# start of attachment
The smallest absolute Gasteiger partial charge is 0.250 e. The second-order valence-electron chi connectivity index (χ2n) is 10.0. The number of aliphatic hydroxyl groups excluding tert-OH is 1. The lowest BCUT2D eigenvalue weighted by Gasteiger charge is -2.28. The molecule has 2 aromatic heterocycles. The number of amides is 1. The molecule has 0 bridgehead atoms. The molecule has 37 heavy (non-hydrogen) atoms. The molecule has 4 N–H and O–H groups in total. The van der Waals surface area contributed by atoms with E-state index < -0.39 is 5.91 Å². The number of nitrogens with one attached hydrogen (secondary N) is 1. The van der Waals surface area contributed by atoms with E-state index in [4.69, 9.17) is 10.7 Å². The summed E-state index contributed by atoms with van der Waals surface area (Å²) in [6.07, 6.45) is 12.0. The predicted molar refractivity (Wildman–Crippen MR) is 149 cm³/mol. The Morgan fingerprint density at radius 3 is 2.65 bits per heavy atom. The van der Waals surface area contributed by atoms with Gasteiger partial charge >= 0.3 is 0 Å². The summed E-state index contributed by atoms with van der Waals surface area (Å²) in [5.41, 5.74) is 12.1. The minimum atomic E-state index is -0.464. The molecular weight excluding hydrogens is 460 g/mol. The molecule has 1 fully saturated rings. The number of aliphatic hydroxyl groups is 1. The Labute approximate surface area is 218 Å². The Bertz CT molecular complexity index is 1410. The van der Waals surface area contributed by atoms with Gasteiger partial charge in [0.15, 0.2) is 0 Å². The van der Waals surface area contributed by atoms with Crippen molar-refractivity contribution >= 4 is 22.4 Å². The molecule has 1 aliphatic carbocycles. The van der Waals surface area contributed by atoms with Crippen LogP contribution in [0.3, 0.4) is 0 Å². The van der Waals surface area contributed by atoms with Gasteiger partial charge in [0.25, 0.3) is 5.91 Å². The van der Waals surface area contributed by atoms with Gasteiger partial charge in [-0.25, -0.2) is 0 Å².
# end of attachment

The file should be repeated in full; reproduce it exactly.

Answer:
The smallest absolute Gasteiger partial charge is 0.250 e. The second-order valence-electron chi connectivity index (χ2n) is 10.0. The number of aliphatic hydroxyl groups excluding tert-OH is 1. The lowest BCUT2D eigenvalue weighted by Gasteiger charge is -2.28. The molecule has 2 aromatic heterocycles. The number of amides is 1. The molecule has 0 bridgehead atoms. The molecule has 37 heavy (non-hydrogen) atoms. The molecule has 4 N–H and O–H groups in total. The van der Waals surface area contributed by atoms with E-state index < -0.39 is 5.91 Å². The number of nitrogens with one attached hydrogen (secondary N) is 1. The van der Waals surface area contributed by atoms with E-state index in [4.69, 9.17) is 10.7 Å². The summed E-state index contributed by atoms with van der Waals surface area (Å²) in [6.07, 6.45) is 12.0. The predicted molar refractivity (Wildman–Crippen MR) is 149 cm³/mol. The Morgan fingerprint density at radius 3 is 2.65 bits per heavy atom. The van der Waals surface area contributed by atoms with Gasteiger partial charge >= 0.3 is 0 Å². The summed E-state index contributed by atoms with van der Waals surface area (Å²) in [5.41, 5.74) is 12.1. The minimum atomic E-state index is -0.464. The molecular weight excluding hydrogens is 460 g/mol. The molecule has 1 fully saturated rings. The number of aliphatic hydroxyl groups is 1. The Labute approximate surface area is 218 Å². The Bertz CT molecular complexity index is 1410. The van der Waals surface area contributed by atoms with Gasteiger partial charge in [0.15, 0.2) is 0 Å². The van der Waals surface area contributed by atoms with Crippen molar-refractivity contribution >= 4 is 22.4 Å². The molecule has 1 aliphatic carbocycles. The van der Waals surface area contributed by atoms with Crippen LogP contribution in [0.3, 0.4) is 0 Å². The van der Waals surface area contributed by atoms with Gasteiger partial charge in [0.25, 0.3) is 5.91 Å². The van der Waals surface area contributed by atoms with Gasteiger partial charge in [-0.25, -0.2) is 0 Å².